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Ethical Research Involving Children

Ethical issues in social research: Difficulties encountered gaining access to children in hospital for research.

Stalker, K., Carpenter, J., Connors, C., & Phillips, R. (2004). Ethical issues in social research: Difficulties encountered gaining access to children in hospital for research. Child: Care, Health and Development, 30(4), pp. 377-383.

Background: This paper recounts the difficulties experienced when the authors sought access to children in hospital for social research interviews. These were part of a 2-year study, funded by the Joseph Rowntree Foundation, aiming to explore the numbers, circumstances and experiences of children who spend prolonged periods in health care settings.
Methods: As the intention was to carry out ‘guided conversations’ with 24 young people in various different NHS locations, permission to do so was sought from a multi-site research ethics committee (MREC), and from several local research ethics committees (LRECs). Agreement was then necessary from NHS trusts, which were asked to nominate a liaison person to help identify and recruit children to the study. Consent was also required from individual parents and children. A series of unexpected delays encountered during this process are discussed in some detail. Eventually a sample of 15 children was achieved.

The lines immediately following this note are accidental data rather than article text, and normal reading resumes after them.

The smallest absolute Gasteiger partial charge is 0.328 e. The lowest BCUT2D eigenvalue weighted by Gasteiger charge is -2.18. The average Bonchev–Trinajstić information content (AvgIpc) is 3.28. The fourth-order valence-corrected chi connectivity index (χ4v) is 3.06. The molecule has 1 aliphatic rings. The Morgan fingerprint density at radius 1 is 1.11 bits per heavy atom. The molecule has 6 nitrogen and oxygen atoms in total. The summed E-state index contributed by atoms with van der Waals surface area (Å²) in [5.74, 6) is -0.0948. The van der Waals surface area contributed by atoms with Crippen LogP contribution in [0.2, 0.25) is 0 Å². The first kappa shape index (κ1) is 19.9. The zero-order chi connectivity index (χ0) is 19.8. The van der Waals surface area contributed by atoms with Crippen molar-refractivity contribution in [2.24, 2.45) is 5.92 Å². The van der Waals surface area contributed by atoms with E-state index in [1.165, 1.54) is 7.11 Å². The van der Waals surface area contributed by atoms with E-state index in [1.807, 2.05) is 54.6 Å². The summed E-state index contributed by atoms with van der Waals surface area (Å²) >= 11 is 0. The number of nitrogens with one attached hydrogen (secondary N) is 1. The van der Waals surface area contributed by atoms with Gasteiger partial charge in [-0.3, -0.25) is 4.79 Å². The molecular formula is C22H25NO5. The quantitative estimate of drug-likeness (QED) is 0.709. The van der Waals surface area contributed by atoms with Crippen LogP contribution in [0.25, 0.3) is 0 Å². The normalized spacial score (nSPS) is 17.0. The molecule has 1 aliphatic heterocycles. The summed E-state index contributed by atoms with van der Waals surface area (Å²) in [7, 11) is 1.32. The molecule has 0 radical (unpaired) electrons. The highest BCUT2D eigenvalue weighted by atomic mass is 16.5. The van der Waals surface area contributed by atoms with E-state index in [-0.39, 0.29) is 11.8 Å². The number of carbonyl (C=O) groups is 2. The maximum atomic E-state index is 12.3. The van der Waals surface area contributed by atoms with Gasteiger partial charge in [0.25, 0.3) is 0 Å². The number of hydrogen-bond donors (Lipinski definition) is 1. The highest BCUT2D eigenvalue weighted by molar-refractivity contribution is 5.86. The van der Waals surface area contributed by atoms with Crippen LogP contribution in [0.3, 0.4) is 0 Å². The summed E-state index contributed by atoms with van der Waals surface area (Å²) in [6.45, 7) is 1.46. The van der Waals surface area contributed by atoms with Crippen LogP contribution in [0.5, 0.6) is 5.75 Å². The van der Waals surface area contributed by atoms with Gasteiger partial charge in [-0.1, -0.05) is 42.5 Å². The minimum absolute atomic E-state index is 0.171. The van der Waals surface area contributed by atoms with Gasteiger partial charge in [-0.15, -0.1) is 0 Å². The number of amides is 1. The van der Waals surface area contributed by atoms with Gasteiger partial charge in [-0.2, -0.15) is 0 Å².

Discussion: The second part of the paper locates this experience within a wider context, noting that similar difficulties gaining access to children in NHS settings have recently been reported by other social researchers. Several possible reasons for this trend are identified and discussed. These relate to the role of MRECs and LRECs in screening social research proposals, recently implemented legislation about data protection, heightened concerns within the NHS about confidentiality and consent, and increasing awareness of the risk of child abuse in health care settings.
Conclusion: Finally, some suggestions for facilitating the access process are discussed. They include the sensitive and appropriate application of research governance frameworks to social research – including studies within health care settings. Ethical considerations and adequate protection of children are vital but, the authors argue, wherever possible children themselves should be encouraged to decide whether or not to participate in research. In addition, unnecessarily complex access procedures may adversely affect research outcomes. (Abstract published by arrangement with Wiley Subscription Services, Inc.).

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